The situation at the Fukushima Daiichi nuclear plant remains very serious nearly two months after it was damaged in an earthquake, a senior official with the United Nations International Atomic Energy Agency (IAEA) said today, as he outlined the ongoing measures taken by the Japanese authorities in response to the accident.
The plant suffered major damage from the earthquake and tsunami that struck the country on 11 March and has been spewing radioactive contamination into the environment ever since.
“Overall, the situation at the Fukushima Daiichi nuclear power plant remains very serious,” Denis Flory, IAEA Deputy Director General and Head of the Department of Nuclear Safety and Security, told a news conference in Vienna.
At the same time, he noted that the estimated percentage of core damage to several units of the plant has been revised. The core damage to Unit 1 was revised from an estimated 70 per cent to 55 per cent, while it was revised from 30 to 35 per cent for Unit 2 and from 25 to 30 per cent for Unit 3.
This reflects revisions to assessments from 15 March rather than any recent changes in conditions in the reactor cores, he stated.
Mr. Flory outlined a number of measures being carried out by Japanese authorities in recent weeks as part of their response to the accident, including the putting in place of counter-measures against water outflow to the sea and to prevent a minimized spread of the radionuclides in water.
The Government has also announced no-entry, planned evacuation and emergency evacuation zones to be applied to specific areas within the vicinity of the plant.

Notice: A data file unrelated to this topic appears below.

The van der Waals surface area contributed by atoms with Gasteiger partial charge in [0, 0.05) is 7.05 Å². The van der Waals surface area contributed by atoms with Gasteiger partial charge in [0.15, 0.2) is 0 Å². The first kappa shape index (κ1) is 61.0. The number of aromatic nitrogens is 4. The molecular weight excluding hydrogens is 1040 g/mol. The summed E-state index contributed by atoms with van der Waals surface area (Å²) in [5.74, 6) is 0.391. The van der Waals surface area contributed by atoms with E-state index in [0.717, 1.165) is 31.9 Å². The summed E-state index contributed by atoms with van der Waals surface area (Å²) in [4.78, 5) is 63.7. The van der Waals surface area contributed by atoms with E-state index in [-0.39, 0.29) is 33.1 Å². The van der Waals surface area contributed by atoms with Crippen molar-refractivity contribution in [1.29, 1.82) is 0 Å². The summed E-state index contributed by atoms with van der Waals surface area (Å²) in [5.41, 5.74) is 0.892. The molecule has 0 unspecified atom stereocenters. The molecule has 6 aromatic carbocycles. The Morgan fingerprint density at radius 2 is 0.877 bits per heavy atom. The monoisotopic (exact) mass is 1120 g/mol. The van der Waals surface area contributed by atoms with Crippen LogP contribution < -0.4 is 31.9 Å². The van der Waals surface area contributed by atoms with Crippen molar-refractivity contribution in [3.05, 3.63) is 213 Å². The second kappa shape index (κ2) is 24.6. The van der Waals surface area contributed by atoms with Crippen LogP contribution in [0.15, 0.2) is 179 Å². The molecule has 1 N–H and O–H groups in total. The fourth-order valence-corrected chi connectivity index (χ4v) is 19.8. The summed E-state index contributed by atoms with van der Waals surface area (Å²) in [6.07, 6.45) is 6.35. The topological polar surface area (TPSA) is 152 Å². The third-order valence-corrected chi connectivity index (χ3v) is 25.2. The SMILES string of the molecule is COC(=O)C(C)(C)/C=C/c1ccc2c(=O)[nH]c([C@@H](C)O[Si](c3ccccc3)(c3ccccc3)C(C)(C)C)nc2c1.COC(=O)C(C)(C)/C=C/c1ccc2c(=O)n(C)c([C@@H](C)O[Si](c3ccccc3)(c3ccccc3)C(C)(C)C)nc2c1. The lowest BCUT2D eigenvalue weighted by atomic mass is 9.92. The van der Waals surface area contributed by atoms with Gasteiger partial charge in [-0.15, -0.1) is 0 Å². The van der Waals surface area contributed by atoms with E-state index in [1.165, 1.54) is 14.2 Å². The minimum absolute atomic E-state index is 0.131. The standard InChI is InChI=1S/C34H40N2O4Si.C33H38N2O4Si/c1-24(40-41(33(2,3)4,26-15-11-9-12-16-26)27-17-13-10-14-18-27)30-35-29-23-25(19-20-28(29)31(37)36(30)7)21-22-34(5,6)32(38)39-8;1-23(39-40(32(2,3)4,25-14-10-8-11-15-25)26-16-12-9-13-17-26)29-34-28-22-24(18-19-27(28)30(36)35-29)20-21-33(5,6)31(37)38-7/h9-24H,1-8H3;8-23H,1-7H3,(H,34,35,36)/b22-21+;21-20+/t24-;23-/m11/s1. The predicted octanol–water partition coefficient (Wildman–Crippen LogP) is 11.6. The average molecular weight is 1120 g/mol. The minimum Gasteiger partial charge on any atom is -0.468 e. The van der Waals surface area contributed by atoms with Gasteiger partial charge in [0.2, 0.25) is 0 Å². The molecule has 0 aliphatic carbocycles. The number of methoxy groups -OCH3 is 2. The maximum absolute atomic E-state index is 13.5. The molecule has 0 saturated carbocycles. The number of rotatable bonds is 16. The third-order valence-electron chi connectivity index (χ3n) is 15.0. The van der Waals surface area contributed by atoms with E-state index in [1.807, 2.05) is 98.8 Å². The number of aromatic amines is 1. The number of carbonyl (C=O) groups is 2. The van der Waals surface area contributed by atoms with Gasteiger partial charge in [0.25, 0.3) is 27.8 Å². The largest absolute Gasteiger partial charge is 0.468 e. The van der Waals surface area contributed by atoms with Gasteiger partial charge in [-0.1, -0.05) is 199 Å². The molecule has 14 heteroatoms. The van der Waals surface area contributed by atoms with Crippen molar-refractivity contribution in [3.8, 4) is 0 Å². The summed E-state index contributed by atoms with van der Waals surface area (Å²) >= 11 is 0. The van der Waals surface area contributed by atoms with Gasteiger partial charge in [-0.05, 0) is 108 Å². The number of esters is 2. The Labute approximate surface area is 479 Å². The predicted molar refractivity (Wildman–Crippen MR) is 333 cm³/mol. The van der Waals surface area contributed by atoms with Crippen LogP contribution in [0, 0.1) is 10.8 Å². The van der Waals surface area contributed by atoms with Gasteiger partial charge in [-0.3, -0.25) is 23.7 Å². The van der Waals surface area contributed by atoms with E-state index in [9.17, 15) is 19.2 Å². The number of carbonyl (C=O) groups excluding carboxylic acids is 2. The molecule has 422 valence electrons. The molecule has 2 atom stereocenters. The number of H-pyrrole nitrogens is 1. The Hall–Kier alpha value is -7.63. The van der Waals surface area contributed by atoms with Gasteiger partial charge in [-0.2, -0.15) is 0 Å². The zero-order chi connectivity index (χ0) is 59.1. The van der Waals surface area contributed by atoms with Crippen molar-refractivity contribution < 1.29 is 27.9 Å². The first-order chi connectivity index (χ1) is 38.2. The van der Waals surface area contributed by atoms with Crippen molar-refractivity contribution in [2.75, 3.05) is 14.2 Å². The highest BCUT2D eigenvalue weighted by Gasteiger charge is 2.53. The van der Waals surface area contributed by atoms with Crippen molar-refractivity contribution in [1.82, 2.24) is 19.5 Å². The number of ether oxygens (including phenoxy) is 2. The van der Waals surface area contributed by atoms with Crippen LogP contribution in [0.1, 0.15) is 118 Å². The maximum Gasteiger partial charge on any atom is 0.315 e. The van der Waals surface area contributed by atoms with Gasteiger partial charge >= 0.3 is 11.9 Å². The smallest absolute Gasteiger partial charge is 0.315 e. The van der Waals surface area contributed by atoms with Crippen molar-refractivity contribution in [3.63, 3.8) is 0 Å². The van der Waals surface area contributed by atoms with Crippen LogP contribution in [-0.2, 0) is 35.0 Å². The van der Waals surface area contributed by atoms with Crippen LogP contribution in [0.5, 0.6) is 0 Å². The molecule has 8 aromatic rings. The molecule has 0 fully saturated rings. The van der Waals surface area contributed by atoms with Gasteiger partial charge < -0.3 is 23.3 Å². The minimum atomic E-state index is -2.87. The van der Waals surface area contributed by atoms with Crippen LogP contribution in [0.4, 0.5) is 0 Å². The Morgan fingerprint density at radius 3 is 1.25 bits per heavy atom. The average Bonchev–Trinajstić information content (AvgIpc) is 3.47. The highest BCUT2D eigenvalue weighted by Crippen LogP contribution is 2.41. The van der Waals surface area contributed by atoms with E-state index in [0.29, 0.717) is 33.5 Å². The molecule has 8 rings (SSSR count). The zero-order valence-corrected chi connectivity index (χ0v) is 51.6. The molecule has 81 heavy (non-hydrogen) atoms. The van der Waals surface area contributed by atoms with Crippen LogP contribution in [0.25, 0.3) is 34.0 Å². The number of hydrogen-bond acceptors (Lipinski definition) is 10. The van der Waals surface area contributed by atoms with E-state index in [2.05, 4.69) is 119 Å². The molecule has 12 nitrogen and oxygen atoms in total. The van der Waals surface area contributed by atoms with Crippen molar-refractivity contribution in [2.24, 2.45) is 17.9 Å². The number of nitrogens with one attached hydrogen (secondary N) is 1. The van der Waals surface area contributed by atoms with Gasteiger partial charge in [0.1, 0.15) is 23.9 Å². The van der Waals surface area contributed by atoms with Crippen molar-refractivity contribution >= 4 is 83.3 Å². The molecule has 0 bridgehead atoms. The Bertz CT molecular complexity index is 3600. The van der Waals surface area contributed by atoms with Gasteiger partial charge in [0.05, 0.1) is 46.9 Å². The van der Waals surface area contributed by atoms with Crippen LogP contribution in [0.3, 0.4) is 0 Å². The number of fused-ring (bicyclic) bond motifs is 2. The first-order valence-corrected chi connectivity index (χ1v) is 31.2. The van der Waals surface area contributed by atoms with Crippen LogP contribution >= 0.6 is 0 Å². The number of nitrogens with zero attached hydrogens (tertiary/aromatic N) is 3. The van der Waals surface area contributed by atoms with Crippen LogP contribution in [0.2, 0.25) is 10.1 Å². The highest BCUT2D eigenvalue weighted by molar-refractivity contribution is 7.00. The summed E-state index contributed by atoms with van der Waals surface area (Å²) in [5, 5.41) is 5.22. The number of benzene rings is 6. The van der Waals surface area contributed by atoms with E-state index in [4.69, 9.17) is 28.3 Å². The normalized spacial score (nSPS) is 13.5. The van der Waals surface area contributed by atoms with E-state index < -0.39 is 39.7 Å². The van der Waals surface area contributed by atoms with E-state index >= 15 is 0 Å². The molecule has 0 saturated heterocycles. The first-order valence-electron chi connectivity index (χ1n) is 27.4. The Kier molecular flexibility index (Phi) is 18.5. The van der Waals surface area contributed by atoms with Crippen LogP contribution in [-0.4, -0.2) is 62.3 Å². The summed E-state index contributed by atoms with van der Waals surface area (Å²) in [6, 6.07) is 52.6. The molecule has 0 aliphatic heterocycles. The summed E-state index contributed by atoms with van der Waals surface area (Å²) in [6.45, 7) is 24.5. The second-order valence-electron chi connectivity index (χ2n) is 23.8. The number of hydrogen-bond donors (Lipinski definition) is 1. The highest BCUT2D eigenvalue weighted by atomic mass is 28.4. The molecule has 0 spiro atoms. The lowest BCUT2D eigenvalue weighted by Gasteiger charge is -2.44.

In addition, radiation monitoring continues for 47 prefectures, with the reported values showing that the deposition of radionuclides was still occurring in certain prefectures.
“But the values for deposition are significantly lower than those detected in the first weeks of the emergency and the number of prefectures affected is diminishing,” said Mr. Flory.
He noted that restrictions on the distribution and/or consumption of milk, and specific types of vegetables, have been in place in five prefectures since they were first imposed on 21 March. As of 3 May, the only restrictions remaining are in Fukushima prefecture and for two cities in Ibaraki prefecture.
He added that marine monitoring continues near the discharge areas of the plant by the Tokyo Electric Power Company (TEPCO), which owns the plant, as well as at off-shore stations by the Japanese Ministry of Education, Culture, Sports, Science and Technology (MEXT).